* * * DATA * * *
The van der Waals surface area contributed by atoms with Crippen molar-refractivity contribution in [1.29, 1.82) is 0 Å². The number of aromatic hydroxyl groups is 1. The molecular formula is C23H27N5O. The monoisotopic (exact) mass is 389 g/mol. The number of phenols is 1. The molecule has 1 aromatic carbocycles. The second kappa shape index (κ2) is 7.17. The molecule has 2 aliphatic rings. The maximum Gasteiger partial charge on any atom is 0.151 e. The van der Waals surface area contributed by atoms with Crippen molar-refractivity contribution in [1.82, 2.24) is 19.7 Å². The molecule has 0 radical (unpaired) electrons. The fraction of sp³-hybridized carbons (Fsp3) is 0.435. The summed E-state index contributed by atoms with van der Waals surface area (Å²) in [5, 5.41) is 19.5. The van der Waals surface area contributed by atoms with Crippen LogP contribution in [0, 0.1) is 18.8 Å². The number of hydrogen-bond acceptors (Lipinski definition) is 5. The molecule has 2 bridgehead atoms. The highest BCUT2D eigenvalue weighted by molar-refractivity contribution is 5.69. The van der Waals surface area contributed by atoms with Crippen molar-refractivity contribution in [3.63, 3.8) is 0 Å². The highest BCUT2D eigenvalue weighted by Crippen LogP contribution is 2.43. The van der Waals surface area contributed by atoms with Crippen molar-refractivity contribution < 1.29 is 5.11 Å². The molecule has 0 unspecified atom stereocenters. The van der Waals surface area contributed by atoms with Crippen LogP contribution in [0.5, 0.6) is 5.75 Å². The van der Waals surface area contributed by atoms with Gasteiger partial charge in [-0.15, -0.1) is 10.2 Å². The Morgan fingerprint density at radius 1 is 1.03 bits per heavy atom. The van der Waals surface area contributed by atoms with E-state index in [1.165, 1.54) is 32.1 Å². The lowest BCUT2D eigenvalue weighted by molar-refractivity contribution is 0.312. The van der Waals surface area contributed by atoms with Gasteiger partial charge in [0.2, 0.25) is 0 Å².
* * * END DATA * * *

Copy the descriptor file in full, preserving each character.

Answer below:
The van der Waals surface area contributed by atoms with Crippen molar-refractivity contribution in [1.29, 1.82) is 0 Å². The number of aromatic hydroxyl groups is 1. The molecular formula is C23H27N5O. The monoisotopic (exact) mass is 389 g/mol. The number of phenols is 1. The molecule has 1 aromatic carbocycles. The second kappa shape index (κ2) is 7.17. The molecule has 2 aliphatic rings. The maximum Gasteiger partial charge on any atom is 0.151 e. The van der Waals surface area contributed by atoms with Crippen molar-refractivity contribution in [1.82, 2.24) is 19.7 Å². The molecule has 0 radical (unpaired) electrons. The fraction of sp³-hybridized carbons (Fsp3) is 0.435. The summed E-state index contributed by atoms with van der Waals surface area (Å²) in [5, 5.41) is 19.5. The van der Waals surface area contributed by atoms with Crippen LogP contribution in [0, 0.1) is 18.8 Å². The number of hydrogen-bond acceptors (Lipinski definition) is 5. The molecule has 2 bridgehead atoms. The highest BCUT2D eigenvalue weighted by molar-refractivity contribution is 5.69. The van der Waals surface area contributed by atoms with Crippen molar-refractivity contribution in [3.63, 3.8) is 0 Å². The highest BCUT2D eigenvalue weighted by Crippen LogP contribution is 2.43. The van der Waals surface area contributed by atoms with Crippen molar-refractivity contribution < 1.29 is 5.11 Å². The molecule has 0 unspecified atom stereocenters. The van der Waals surface area contributed by atoms with Crippen LogP contribution in [0.5, 0.6) is 5.75 Å². The van der Waals surface area contributed by atoms with Gasteiger partial charge in [-0.15, -0.1) is 10.2 Å². The Morgan fingerprint density at radius 1 is 1.03 bits per heavy atom. The van der Waals surface area contributed by atoms with E-state index in [1.165, 1.54) is 32.1 Å². The lowest BCUT2D eigenvalue weighted by molar-refractivity contribution is 0.312. The van der Waals surface area contributed by atoms with Gasteiger partial charge in [0.2, 0.25) is 0 Å².